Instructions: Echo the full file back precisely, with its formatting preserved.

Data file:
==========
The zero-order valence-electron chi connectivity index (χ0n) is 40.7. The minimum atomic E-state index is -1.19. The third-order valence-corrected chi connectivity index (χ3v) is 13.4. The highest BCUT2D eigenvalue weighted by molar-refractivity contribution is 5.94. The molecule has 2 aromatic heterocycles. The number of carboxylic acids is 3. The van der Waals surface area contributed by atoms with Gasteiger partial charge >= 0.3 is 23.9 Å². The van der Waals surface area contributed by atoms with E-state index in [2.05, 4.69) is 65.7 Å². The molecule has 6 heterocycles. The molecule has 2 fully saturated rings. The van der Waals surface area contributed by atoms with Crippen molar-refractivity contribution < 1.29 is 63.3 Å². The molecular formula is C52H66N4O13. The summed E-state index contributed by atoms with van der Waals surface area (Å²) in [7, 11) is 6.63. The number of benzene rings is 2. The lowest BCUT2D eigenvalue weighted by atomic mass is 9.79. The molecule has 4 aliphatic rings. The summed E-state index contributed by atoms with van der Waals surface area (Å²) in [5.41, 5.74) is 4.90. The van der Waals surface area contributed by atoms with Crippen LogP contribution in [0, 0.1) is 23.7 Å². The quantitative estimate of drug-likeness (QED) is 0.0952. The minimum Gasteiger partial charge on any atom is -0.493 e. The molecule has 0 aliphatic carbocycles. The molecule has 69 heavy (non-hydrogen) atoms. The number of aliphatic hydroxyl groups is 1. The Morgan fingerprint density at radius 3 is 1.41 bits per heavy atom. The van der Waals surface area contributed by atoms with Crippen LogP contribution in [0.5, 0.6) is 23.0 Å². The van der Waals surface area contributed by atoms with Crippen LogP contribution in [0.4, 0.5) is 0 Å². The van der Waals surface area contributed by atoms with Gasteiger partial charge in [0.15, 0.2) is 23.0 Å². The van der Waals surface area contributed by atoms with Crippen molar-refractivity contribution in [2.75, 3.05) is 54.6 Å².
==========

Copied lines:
The zero-order valence-electron chi connectivity index (χ0n) is 40.7. The minimum atomic E-state index is -1.19. The third-order valence-corrected chi connectivity index (χ3v) is 13.4. The highest BCUT2D eigenvalue weighted by molar-refractivity contribution is 5.94. The molecule has 2 aromatic heterocycles. The number of carboxylic acids is 3. The van der Waals surface area contributed by atoms with Gasteiger partial charge >= 0.3 is 23.9 Å². The van der Waals surface area contributed by atoms with E-state index in [2.05, 4.69) is 65.7 Å². The molecule has 6 heterocycles. The molecule has 2 fully saturated rings. The van der Waals surface area contributed by atoms with Crippen molar-refractivity contribution < 1.29 is 63.3 Å². The molecular formula is C52H66N4O13. The summed E-state index contributed by atoms with van der Waals surface area (Å²) in [7, 11) is 6.63. The number of benzene rings is 2. The lowest BCUT2D eigenvalue weighted by atomic mass is 9.79. The molecule has 4 aliphatic rings. The summed E-state index contributed by atoms with van der Waals surface area (Å²) in [5.41, 5.74) is 4.90. The van der Waals surface area contributed by atoms with Crippen LogP contribution in [0, 0.1) is 23.7 Å². The quantitative estimate of drug-likeness (QED) is 0.0952. The minimum Gasteiger partial charge on any atom is -0.493 e. The molecule has 0 aliphatic carbocycles. The molecule has 69 heavy (non-hydrogen) atoms. The number of aliphatic hydroxyl groups is 1. The Morgan fingerprint density at radius 3 is 1.41 bits per heavy atom. The van der Waals surface area contributed by atoms with Crippen LogP contribution in [0.5, 0.6) is 23.0 Å². The van der Waals surface area contributed by atoms with Crippen LogP contribution in [0.4, 0.5) is 0 Å². The van der Waals surface area contributed by atoms with Gasteiger partial charge in [0.15, 0.2) is 23.0 Å². The van der Waals surface area contributed by atoms with Crippen molar-refractivity contribution in [2.75, 3.05) is 54.6 Å².